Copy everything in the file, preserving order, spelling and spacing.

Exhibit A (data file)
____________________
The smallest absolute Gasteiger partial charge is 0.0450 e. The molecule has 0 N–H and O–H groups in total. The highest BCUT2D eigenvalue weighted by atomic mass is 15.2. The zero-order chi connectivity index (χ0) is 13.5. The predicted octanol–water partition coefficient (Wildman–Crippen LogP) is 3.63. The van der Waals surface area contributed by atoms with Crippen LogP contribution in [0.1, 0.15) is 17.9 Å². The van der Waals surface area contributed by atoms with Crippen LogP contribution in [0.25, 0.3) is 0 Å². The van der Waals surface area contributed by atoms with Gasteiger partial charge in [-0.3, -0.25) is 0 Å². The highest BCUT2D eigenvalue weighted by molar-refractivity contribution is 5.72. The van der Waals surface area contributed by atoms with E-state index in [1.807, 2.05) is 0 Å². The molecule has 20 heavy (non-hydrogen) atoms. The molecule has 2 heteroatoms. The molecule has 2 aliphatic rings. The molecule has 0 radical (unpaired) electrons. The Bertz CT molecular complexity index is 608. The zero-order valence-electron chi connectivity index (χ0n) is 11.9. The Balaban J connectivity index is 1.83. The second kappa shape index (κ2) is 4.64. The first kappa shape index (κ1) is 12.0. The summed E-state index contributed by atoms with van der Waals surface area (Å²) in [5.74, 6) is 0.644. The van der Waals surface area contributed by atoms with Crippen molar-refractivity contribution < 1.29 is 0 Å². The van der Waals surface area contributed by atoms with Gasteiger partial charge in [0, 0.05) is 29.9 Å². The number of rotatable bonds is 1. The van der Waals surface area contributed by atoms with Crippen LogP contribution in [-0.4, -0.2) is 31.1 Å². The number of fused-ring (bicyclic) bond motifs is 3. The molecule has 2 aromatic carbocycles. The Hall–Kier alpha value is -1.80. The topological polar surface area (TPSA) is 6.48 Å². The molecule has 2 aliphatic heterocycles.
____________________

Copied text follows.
The smallest absolute Gasteiger partial charge is 0.0450 e. The molecule has 0 N–H and O–H groups in total. The highest BCUT2D eigenvalue weighted by atomic mass is 15.2. The zero-order chi connectivity index (χ0) is 13.5. The predicted octanol–water partition coefficient (Wildman–Crippen LogP) is 3.63. The van der Waals surface area contributed by atoms with Crippen LogP contribution in [0.1, 0.15) is 17.9 Å². The van der Waals surface area contributed by atoms with Crippen LogP contribution in [0.25, 0.3) is 0 Å². The van der Waals surface area contributed by atoms with Gasteiger partial charge in [-0.3, -0.25) is 0 Å². The highest BCUT2D eigenvalue weighted by molar-refractivity contribution is 5.72. The van der Waals surface area contributed by atoms with E-state index in [1.807, 2.05) is 0 Å². The molecule has 20 heavy (non-hydrogen) atoms. The molecule has 2 heteroatoms. The molecule has 2 aliphatic rings. The molecule has 0 radical (unpaired) electrons. The Bertz CT molecular complexity index is 608. The zero-order valence-electron chi connectivity index (χ0n) is 11.9. The Balaban J connectivity index is 1.83. The second kappa shape index (κ2) is 4.64. The first kappa shape index (κ1) is 12.0. The summed E-state index contributed by atoms with van der Waals surface area (Å²) in [5.74, 6) is 0.644. The van der Waals surface area contributed by atoms with Crippen molar-refractivity contribution < 1.29 is 0 Å². The van der Waals surface area contributed by atoms with Gasteiger partial charge in [0, 0.05) is 29.9 Å². The number of rotatable bonds is 1. The van der Waals surface area contributed by atoms with Crippen LogP contribution in [-0.4, -0.2) is 31.1 Å². The number of fused-ring (bicyclic) bond motifs is 3. The molecule has 2 aromatic carbocycles. The Hall–Kier alpha value is -1.80. The topological polar surface area (TPSA) is 6.48 Å². The molecule has 2 aliphatic heterocycles.